Back then, I was what I remain today: a pale-skinned Irish dude. So, a few weeks before we left for Tampa, I decided it’d be wise to tan.  Need a base before I hit beach!

It worked.  Sort of.  5 or 6 trips to the tanning salon later, I was no longer a pale-skinned Irish dude.

I was a bright red Irish dude who’d foolishly burned himself silly.

I’m not exaggerating.  The day we left for Florida, I woke up in extreme distress, with “sun” burn everywhere.  It was so bad that on the flight to the bowl game, the team’s medical staff stripped me of my clothes, laid me across 3 seats, and covered me in wet towels.  Once in Tampa, it was more of the same. I didn’t leave the hotel room until the night of the game.  I heard the beaches were great.

This weekend, I doubt I’ll bump into anyone who’d remember me from back then. But, per chance I do, and per chance that person says “hey, aren’t you the guy who . . .”  I’ll quickly interrupt and finish the sentence with:

“had a college football injury? Yes. Yes I am.”

Paltering lives!

Onto the quiz!

Rules

  • None.  Open book, open search engine, text/phone/email-a-friend.
  • Exception – but one that is loosely enforced – #5 (“loosely” = “aspirational”)
  • Unless stated otherwise, the Vermont Rules of Professional Conduct apply
  • Team entries welcome, creative team names even more welcome.
  • E-mail answers to michael.kennedy@vermont.gov
  • I’ll post the answers & Honor Roll on Monday
  • Please don’t use the “comment” feature to post your answers
  • Please consider sharing the quiz with friends & colleagues
  • Please consider sharing the quiz on social media.  Hashtag it – #fiveforfriday

Question 1

Lawyer called me with an inquiry. I listened, then said: “the rule says that your first duty is to try to maintain as normal an attorney-client relationship as possible.”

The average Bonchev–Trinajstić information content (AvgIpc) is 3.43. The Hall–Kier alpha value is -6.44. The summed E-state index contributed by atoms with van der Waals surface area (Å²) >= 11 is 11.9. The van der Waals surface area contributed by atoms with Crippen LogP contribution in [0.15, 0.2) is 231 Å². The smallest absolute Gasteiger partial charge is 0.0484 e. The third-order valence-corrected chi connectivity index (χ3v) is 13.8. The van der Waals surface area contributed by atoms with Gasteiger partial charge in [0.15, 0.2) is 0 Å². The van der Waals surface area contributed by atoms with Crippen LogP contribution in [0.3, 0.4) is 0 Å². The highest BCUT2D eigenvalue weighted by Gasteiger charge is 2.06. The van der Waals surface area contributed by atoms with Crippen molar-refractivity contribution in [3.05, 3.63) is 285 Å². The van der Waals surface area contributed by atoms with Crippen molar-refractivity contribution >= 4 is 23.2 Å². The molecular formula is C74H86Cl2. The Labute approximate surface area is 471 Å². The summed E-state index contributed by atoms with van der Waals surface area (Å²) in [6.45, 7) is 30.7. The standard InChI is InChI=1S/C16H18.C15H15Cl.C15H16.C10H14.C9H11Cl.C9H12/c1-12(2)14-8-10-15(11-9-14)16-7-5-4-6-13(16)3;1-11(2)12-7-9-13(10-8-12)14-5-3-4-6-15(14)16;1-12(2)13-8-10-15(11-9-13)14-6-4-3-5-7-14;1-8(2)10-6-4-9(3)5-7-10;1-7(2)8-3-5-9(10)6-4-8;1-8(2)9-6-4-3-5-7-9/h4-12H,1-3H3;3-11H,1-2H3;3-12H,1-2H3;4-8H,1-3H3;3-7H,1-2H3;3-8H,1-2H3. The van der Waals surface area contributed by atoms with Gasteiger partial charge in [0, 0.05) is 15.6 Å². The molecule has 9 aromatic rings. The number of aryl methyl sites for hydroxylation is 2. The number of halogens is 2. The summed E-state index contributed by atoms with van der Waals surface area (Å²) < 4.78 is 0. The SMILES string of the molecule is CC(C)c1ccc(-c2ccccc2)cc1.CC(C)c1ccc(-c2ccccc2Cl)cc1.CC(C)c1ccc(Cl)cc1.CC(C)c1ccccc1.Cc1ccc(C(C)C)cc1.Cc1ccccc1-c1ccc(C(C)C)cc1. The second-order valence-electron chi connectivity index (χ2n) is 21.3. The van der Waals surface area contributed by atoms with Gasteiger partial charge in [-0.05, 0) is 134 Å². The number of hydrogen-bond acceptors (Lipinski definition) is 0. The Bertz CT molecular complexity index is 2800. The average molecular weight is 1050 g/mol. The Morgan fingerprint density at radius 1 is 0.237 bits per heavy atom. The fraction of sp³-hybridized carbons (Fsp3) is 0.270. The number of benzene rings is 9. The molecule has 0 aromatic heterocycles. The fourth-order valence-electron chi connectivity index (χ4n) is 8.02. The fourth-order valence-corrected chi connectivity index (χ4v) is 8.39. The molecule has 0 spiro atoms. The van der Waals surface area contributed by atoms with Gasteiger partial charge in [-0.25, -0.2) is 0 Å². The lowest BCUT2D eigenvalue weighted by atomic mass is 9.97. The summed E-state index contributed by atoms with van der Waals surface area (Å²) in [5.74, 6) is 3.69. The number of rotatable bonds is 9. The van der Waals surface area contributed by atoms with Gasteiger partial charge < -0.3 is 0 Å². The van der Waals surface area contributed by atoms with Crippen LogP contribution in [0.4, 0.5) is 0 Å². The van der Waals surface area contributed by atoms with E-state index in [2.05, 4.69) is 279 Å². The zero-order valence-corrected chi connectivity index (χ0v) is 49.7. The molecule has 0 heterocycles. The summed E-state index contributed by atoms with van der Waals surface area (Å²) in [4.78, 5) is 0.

Given my statement, it’s most likely that Lawyer called out of concern that:

  • A.  Lawyer’s client suffered from a diminished capacity
  • B.  Lawyer’s client had presented false evidence to a tribunal
  • C.  Lawyer’s client had used Lawyer’s services to perpetuate a fraud
  • D.  Lawyer’s client had given false testimony in a deposition.

Question 2

Which is associated with a different rule or set of rules than the others?

  • A.  Commingling
  • B.   Qualitative Comparisons
  • C.   Disbursements
  • D.  Held in connection with a representation

Question 3

As in all cases, the rules prohibit unreasonable fees in divorces & criminal cases.

With respect to fees, the rules also prohibit something else in divorces and criminal cases.

What is it?

Question 4

Prospective Client meets with you.  Prospective Client indicates that Lawyer represents her, but that she wants a second opinion from you.

True or False:  the rules prohibit you from discussing the matter with Prospective Client absent Lawyer’s consent.

Question 5

Speaking of the Heisman Trophy . . .

. . .in 1962, President Kennedy nominated Byron White to the United States Supreme Court.  Justice White served until 1993, with Justice Ruth Bader Ginsburg replacing White upon his retirement.

25 years before being appointed to the Supreme Court, Justice White finished 2nd in the Heisman Trophy voting. He was an outstanding running back for the University of Colorado.  He’s the only US Supreme Court justice who also received votes in the Heisman race.

Justice White’s football skills resulted in a famous nickname.

What’s the nickname?

 

 

 

 

 

 

Siri, Alexa, and Client Confidences

Query: do Siri and Alexa get mad if a human accidentally calls one the other?  I don’t know, but, if not, I think a sarcastically angry response should be added to each’s algorithm.

Anyhow, without even having started yet, I digress.

My recent posts on client confidences spurred additional research.   The research led me to Alberto Bernabe’s Professional Responsibility Blog.  Professor Bernabe is a regular member of this blog’s #fiveforfriday Honor Roll.

Earlier this year, Professor Bernabe posted a link to this article.   The article appeared on the ABA’s Law Technology Today blog and details some of the issues about which lawyers should be aware when using digital voice assistants.  One of those issues: client confidences.  If you or your firm uses a digital voice assistant, I suggest giving the article a read.

Even if you don’t use a DVA, remember, your clients might and the duty of competence includes tech competence.  I can hear you now:  “Mike, how in the world might my client’s digital voice assistant affect the case?